Having given your design time to dry after it’s been printed, last thing you need to do before it’s ready to use is to seal it. As the decal is applied by soaking it in water to release the backing paper, the last thing you want is to see the ink floating off the paper at the same time. To stop this you will need to ‘seal’ the ink using a clear acrylic coating. You can brush one on, but I prefer to use a spray can to get an even coat. For the paper I use I follow the manufacturers guide and use Krylon Crystal Clear Coating, as you can see in the picture. This is however getting harder to find in this country due I’m told to EU regulations, there are though always alternatives. I have in the past used Acrylic sealants brought from local Model Shops, or failing that anywhere that stocks car paints. Some sealants I have found seem to make the finished decal very stretchy and hard to apply, but it’s a matter of finding one that suits you. If you find a particular sealant doesn’t work for you, try another, as with most things in Code 3 modelling, it’s all a matter of experimentation.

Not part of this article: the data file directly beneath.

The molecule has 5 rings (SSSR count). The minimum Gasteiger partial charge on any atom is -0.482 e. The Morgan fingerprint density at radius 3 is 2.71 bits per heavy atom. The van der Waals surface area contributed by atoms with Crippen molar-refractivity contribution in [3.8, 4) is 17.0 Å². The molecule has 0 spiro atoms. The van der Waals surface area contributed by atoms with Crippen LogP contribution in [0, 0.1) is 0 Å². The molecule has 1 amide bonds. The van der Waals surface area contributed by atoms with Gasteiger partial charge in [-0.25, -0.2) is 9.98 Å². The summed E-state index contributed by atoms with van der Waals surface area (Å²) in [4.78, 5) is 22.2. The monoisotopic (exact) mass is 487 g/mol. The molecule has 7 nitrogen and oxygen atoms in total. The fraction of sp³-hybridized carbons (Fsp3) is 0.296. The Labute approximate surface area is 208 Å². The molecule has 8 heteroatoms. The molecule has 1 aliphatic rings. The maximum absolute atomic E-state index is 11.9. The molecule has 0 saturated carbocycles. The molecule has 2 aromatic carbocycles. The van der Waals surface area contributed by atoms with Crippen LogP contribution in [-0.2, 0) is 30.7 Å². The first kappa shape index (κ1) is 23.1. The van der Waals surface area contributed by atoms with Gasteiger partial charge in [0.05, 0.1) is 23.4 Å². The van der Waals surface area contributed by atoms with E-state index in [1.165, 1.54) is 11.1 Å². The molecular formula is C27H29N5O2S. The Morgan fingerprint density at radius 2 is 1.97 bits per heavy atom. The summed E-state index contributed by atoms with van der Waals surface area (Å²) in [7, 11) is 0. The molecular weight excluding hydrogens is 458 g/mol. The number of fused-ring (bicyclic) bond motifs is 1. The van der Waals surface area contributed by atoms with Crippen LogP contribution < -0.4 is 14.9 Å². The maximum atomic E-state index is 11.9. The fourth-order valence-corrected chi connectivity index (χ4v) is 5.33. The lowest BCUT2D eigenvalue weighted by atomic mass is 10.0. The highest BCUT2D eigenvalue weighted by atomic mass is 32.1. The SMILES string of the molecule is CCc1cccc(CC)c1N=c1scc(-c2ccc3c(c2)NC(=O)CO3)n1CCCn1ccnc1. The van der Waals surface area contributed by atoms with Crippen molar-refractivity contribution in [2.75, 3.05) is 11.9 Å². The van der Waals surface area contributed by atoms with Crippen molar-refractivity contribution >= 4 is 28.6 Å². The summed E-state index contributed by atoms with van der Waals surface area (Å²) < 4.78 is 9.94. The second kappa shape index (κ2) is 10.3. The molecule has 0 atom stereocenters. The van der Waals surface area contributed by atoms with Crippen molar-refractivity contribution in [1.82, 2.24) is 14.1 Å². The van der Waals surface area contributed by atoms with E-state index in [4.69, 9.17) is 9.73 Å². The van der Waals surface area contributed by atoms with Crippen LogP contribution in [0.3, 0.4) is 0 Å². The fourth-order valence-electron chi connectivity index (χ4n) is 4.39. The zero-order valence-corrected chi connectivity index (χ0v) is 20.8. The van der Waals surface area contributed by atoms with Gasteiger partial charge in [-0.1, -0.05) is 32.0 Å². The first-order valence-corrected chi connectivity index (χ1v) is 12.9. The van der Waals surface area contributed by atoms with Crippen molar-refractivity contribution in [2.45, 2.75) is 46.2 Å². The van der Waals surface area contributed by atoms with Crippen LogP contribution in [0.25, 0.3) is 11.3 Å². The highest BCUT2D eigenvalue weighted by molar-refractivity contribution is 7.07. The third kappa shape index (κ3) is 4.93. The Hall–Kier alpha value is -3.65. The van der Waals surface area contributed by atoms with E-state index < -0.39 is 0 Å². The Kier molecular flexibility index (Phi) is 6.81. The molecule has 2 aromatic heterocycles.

Finally we are ready to apply the decal to our model. To apply, simply cut your decal out and then let it soak in some warm water. I generally find that this paper only takes about twenty seconds to let the decal separate from it’s backing paper, but it is fairly hardy, so if you take it out of the water to early just pop it back in again for a bit longer. Once the decal is sliding smoothly on it’s backing paper introduce it to the model and position it. Dab the decal with tissue paper to fix it in place.

The model I’ve used in the pictures to demonstrate will eventually be a Triumph Racing Transporter, and as you can see I’ve incorporated a nice Ivory background into it’s design which means it will happily accept any home made decal I want. The making of the decal is just one part of producing a new and hopefully ‘unique’ model, but it has to be planned well in advance. Had I painted this model all red for instance,  I’d be a tad stuck about now …

Finally the decal is on the model. The model has still lots more to be done to complete it, but at last it now has an identity, and that would not have been possible without the use of home printer decal paper.

I hope this article has been of some use to you all, and if you have any questions or comments about it, please do let me know.